HOW A CITY OF CLIMATE ACTION MIGHT LOOK..

The Three Pillars of a Climate Action City. 

Every action we take must take account of the wellbeing of people, our livelihoods and of course, our natural world. 

Taiao – The Natural World. 

Sometimes living in a city makes us feel as if we are separate from the natural world – nature feels like a place, over there somewhere. It isn’t though – your house, skyscrapers and highways are of this Earth. The sky is above, birds fly overhead, the soil below teems with billions of microorganisms and ants are making a beeline for the sugar in your pantry.  

While nature is resilient, it slowly wears away as its ecosystems are destroyed. The more we cut down the trees in our backyards, the less birds there are. The more we use artificial fertilisers to grow our foods the less life there is in the soil. All life is carbon-based. If it isn’t locked up in the living world around us, then it burns off into the sky as carbon dioxide and creates the Greenhouse Effect, which heats the Earth.

Climate action is bringing life back to the landscape around us, the sea, the soil and the sky through Kaitiakaitanga – Guardianship. 

On land climate action looks like planting trees; planting food forests, lining the streets with trees and blending our cityscapes seamlessly into surrounding natural landscapes. It is having urban green spaces and creating biodiversity around our homes, streets, parks and roadsides. It is about turning our backyards into habitats for wildlife and “Pollinator Pathways” for bees, beneficial insects and birds and reducing predators.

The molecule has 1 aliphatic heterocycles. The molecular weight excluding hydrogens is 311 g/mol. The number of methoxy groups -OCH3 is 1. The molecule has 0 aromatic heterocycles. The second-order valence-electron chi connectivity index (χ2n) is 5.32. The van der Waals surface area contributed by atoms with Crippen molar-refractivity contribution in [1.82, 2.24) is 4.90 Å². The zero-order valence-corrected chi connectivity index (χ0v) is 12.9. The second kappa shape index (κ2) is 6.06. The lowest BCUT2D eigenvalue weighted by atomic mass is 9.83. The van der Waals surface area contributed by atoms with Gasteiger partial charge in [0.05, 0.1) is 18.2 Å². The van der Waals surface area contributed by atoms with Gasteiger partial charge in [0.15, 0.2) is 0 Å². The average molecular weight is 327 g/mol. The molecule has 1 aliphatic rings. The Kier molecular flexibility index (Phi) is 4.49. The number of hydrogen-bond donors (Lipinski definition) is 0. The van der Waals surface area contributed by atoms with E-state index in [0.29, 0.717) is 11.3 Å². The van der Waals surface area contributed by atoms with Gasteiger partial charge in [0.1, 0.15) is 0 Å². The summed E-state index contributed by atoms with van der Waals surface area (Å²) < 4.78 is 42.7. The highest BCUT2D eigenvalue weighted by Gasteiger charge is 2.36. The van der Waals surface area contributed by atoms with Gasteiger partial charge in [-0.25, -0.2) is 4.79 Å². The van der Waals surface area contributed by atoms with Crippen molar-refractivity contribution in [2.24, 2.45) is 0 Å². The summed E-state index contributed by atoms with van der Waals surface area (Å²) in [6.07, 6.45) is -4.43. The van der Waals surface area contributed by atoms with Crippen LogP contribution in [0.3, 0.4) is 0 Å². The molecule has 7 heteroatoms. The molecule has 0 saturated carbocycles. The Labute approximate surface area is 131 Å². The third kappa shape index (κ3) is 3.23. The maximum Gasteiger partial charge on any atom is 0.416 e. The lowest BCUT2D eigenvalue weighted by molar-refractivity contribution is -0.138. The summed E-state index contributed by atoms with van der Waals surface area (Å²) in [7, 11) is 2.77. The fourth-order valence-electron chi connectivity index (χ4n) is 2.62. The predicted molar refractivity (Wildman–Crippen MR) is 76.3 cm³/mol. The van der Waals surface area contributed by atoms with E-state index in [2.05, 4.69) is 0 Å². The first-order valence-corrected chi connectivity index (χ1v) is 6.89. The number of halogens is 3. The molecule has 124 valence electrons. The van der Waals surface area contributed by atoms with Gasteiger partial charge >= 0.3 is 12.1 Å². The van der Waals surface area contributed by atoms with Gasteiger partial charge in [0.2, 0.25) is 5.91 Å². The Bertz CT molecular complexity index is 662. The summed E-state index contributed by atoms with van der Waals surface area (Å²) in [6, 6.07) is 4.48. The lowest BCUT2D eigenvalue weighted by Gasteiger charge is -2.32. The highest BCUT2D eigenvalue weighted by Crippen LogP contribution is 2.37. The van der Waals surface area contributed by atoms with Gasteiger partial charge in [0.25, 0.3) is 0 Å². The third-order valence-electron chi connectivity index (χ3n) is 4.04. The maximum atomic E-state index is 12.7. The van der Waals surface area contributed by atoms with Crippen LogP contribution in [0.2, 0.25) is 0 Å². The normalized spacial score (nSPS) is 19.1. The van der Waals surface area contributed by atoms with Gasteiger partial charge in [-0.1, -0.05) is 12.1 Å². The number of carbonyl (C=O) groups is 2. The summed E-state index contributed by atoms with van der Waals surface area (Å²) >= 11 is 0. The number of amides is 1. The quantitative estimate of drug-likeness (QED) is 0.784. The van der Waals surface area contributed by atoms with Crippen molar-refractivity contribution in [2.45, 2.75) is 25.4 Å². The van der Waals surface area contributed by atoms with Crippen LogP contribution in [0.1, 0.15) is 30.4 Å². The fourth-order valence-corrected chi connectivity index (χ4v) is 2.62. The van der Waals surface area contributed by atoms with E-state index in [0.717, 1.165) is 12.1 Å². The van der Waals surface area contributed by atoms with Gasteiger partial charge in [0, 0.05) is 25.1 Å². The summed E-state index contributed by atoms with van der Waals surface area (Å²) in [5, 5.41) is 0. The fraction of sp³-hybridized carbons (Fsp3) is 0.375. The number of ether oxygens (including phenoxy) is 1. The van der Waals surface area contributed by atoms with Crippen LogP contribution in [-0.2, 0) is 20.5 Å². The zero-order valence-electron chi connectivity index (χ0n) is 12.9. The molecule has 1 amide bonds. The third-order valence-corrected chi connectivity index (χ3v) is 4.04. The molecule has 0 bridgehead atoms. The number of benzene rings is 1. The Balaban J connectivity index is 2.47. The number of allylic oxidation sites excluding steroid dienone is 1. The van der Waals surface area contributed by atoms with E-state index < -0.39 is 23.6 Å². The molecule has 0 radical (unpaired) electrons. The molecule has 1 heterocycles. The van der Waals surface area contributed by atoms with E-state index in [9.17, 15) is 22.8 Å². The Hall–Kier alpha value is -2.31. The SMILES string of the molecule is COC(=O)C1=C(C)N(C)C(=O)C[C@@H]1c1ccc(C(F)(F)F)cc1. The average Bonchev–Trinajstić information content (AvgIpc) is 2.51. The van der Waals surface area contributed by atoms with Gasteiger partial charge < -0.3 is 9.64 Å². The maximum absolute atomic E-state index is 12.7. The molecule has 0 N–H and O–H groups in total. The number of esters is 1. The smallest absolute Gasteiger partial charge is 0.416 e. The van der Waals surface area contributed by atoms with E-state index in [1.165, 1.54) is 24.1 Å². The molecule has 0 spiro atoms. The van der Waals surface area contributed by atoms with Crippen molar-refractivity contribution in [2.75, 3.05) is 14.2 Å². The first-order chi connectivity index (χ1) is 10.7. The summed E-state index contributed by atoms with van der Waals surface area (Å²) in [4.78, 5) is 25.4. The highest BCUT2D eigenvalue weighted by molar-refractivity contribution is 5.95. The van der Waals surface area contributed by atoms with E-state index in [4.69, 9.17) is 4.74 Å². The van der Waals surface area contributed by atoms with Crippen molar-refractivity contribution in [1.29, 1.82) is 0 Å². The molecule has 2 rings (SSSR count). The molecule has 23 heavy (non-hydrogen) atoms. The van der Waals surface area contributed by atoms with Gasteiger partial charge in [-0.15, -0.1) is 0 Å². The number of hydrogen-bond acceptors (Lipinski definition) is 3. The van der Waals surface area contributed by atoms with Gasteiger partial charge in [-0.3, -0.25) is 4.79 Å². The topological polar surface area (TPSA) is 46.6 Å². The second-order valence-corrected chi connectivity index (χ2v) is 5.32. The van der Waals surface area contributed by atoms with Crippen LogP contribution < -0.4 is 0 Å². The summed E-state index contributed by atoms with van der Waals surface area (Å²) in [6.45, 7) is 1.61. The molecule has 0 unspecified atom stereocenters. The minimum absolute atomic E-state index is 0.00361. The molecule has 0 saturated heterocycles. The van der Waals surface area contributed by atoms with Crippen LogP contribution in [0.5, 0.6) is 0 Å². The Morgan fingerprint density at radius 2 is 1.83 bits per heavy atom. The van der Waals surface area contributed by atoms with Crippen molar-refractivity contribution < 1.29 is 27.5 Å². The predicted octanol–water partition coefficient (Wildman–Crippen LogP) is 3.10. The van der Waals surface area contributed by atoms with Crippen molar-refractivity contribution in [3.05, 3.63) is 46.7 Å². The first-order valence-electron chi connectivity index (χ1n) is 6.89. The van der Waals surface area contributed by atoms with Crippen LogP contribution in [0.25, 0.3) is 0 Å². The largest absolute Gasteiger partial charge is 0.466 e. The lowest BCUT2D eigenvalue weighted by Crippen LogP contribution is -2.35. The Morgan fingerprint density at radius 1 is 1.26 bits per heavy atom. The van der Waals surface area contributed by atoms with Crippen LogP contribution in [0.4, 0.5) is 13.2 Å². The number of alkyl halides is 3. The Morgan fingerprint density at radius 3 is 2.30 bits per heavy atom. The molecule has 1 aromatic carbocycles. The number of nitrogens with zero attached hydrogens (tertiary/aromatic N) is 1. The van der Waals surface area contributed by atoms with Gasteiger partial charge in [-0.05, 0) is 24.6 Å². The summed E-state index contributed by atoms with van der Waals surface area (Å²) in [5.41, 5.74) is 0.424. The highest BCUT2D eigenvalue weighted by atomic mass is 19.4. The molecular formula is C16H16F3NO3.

In the seas it is about ensuring the watershed is clean before it arrives to the sea. The watershed is where our water sources start before making its way to the ocean through rivers, streams, ditches, drains and pipes. It is ensuring there is planting on the riverbanks for fish to lay and pūkeko to breed and hunt in, to act as a barrier to prevent rubbish entering the sea. It is about planting trees to shade the water to prevent overheating. It is about creating water security by capturing rainfall in tanks and building big open drains in the berms, planted in reeds to clean and filter the pollutants out of storm water.

In the soil it is about building life in the soil – reducing chemicals, utilising compost. It is learning about Permaculture and Regenerative Agriculture. The most valuable way to draw carbon down from the atmosphere and store it again is within healthy life-rich soil.